PEORIA, Ariz. – Warning: This is going to be a little sappy. It's going to involve a dream that actually came true and the lesson that determination pays off and a whole mess of other clichés.
Jamie Burke doesn't find it terribly compelling. He lived it, of course, so the triumphs that make his story so great are counterbalanced, at least in his mind, by the struggles along the journey. As in, no one talks about the nights he and Todd Greene inflated plastic loungers – the kind you'd use in a pool – and dropped them in the aisle on hours-long bus rides. Voila! Instant bed, though not exactly Tempur-Pedic comfort.
Today, Burke is sleeping in the finest beds, ones with quadruple-digit-thread-count sheets, and he's eating at the restaurants with Zagat signs out front, and he's doing all of the things major league baseball players do because he is, quite improbably, one of them.
"Fourteen years," Burke said. "Fourteen years, and finally."
For that many seasons, Burke went to spring training, and for that many seasons, he was told before April 1 that he hadn't made the team. He got a few tastes of the major leagues along the way, sure, and even got a World Series ring for his one at-bat with the Chicago White Sox in 2005. Never did a team appreciate Burke enough to keep him around for opening day, though, and the market for aging catchers isn't exactly charting the course of crude oil.
Last spring, Burke came to Seattle Mariners camp as an afterthought, someone who could catch a few games and head to the minors afterward. He was 35. An organizational guy, ones like him are called – good enough to plug a hole, not good enough to survive in the major leagues. Crash Davis, only real.
Then something happened. Burke, who had good spring trainings before, hit .346. Rene Rivera, the incumbent to Seattle's backup catching job, struggled. And, wouldn't you know, after all those rejections, all those long flights from major league camps to minor league cities, Jamie Burke would get to witness the excitement and beauty and optimism of an opening day.
And if it ended there, that would have been enough. Really. Burke had toiled for 1,187 games in the minors. His wife was pregnant with their second child. He could move back to Roseburg, Ore., and become a coach.
Only again, something happened. Burke, who had hit .333 in his previous stints, proved he could actually keep the pace over a full season. Spelling Kenji Johjima, he stroked three doubles in April. Burke batted .476 in June. It got better. The Mariners won 20 of 34 games he started. Burke was a legitimate major league player, even if he didn't feel like one.
"I don't show it around here," he said. "But every day, when I get in my car to leave, I'm so excited. Like, look at this."
He glanced around the room. The morning practice had ended. Some Mariners hustled to the showers to head home. Others, on their way to a road game, packed their bags. There was Ichiro Suzuki, his teammate. And Felix Hernandez, his batterymate. And J.J. Putz, his closer. Burke, the nomad, has found his tribe.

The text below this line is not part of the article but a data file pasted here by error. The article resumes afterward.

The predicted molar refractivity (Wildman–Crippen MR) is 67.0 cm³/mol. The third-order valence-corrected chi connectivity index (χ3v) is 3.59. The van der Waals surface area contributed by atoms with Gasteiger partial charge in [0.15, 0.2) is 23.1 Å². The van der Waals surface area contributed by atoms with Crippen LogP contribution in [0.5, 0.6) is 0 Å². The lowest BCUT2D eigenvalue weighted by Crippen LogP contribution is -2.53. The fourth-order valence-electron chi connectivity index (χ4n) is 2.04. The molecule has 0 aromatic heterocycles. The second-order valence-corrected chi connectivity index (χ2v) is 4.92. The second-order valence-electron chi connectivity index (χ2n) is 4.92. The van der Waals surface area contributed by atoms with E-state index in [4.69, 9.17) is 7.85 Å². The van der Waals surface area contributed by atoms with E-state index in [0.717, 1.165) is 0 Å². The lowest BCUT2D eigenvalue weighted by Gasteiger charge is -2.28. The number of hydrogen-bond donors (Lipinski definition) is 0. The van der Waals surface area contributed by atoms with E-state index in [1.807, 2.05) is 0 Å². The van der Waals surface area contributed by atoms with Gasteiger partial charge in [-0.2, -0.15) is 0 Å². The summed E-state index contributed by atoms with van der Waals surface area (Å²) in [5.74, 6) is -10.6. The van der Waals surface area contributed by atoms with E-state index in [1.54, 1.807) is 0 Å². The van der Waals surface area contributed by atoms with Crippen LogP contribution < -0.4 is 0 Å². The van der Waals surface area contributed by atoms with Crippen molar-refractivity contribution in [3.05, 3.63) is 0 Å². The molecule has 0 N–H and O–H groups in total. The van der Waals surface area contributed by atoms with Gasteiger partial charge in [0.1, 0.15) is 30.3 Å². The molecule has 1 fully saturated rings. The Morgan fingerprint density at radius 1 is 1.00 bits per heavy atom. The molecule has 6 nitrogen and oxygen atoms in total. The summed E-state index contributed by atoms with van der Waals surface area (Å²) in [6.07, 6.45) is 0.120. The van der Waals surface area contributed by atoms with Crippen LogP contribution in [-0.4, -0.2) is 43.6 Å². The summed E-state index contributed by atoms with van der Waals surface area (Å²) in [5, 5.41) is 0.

"It's just a feeling of comfort," he said. "Things look good for me. But I try not to change my philosophy about how I go about my business. You never know what can happen.
"We'll know at the end of spring what they want to do."
The Mariners do have a choice. Sitting next to Burke was another catcher, Jeff Clement, a 24-year-old with a powerful left-handed stroke. He could be the Mariners' designated hitter by June if they tire of Jose Vidro. Or Clement could be their backup catcher to begin the season if they feel like he's done his Triple-A penance.
Clement hit 20 home runs there last season. In a 16-at-bat audition in September, he added two more. His last was Sept. 29, a two-out, ninth-inning game winner. And as impressive as that was, the Mariners still can't shake what they saw a day later, the final one of the season.
Seattle faced Texas. The year before, the Rangers kept Burke at Triple-A Oklahoma all season and didn't bring him up in September. He was mad. He considered quitting. This was about vengeance, yes, and so much more. He had lasted an entire major league season. He wanted to look like a major leaguer.
In his first at-bat, on a 1-1 count, A.J. Murray left a fastball over the plate. Burke belted it over the left-field fence. He ran around the bases as fast as a 30-something catcher could. He smiled. No one told him to stop. You hit your first major league home run only once.
"It's quite a success story," Mariners manager John McLaren said. "To persevere and keep after it and keep the dream alive. I know it was a special feeling for him. All of us felt it too."
Burke got the ball back, aware, too, that it boosted his batting average over .300 for the season. A few of his buddies from Oklahoma were in the Rangers' bullpen where it landed, so they kept it safe. It went with him back to Roseburg and into the baseball room above his garage, where he keeps his memorabilia.
There are pictures and jerseys and bats and balls up there. It's considerably fuller than it was at this time last year, and Burke plans on collecting more over the next few seasons. He switched from third base at 31, so his knees and back are 10 years younger than most catchers his age.
"I've got some good years left in me," Burke said, and he peered around the room one more time, craning his neck like a curious owl.
Those 14 years seemed so long ago. He's here again, finally, and he doesn't plan on ever letting go.